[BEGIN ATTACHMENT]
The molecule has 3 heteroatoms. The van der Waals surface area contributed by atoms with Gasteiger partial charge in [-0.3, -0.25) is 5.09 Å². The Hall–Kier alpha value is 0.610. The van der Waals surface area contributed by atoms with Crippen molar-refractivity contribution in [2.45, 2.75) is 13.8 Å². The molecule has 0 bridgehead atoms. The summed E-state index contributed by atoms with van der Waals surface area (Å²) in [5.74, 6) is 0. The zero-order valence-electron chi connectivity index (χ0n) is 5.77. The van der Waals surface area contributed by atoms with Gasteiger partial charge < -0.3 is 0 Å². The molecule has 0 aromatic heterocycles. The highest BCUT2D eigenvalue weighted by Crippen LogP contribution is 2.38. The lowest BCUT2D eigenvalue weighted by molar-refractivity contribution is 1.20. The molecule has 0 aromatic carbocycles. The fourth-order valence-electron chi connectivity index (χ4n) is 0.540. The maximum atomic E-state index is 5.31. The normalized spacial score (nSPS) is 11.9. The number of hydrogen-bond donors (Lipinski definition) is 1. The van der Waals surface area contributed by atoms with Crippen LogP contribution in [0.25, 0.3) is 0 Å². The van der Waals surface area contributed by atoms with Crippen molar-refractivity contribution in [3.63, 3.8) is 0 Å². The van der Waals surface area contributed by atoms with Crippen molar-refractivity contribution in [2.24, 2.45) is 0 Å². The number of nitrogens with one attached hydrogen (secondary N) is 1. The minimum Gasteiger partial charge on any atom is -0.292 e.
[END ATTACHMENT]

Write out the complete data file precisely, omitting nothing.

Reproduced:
The molecule has 3 heteroatoms. The van der Waals surface area contributed by atoms with Gasteiger partial charge in [-0.3, -0.25) is 5.09 Å². The Hall–Kier alpha value is 0.610. The van der Waals surface area contributed by atoms with Crippen molar-refractivity contribution in [2.45, 2.75) is 13.8 Å². The molecule has 0 bridgehead atoms. The summed E-state index contributed by atoms with van der Waals surface area (Å²) in [5.74, 6) is 0. The zero-order valence-electron chi connectivity index (χ0n) is 5.77. The van der Waals surface area contributed by atoms with Gasteiger partial charge < -0.3 is 0 Å². The molecule has 0 aromatic heterocycles. The highest BCUT2D eigenvalue weighted by Crippen LogP contribution is 2.38. The lowest BCUT2D eigenvalue weighted by molar-refractivity contribution is 1.20. The molecule has 0 aromatic carbocycles. The fourth-order valence-electron chi connectivity index (χ4n) is 0.540. The maximum atomic E-state index is 5.31. The normalized spacial score (nSPS) is 11.9. The number of hydrogen-bond donors (Lipinski definition) is 1. The van der Waals surface area contributed by atoms with Crippen LogP contribution in [0.25, 0.3) is 0 Å². The van der Waals surface area contributed by atoms with Crippen molar-refractivity contribution in [3.63, 3.8) is 0 Å². The van der Waals surface area contributed by atoms with Crippen molar-refractivity contribution in [2.24, 2.45) is 0 Å². The number of nitrogens with one attached hydrogen (secondary N) is 1. The minimum Gasteiger partial charge on any atom is -0.292 e.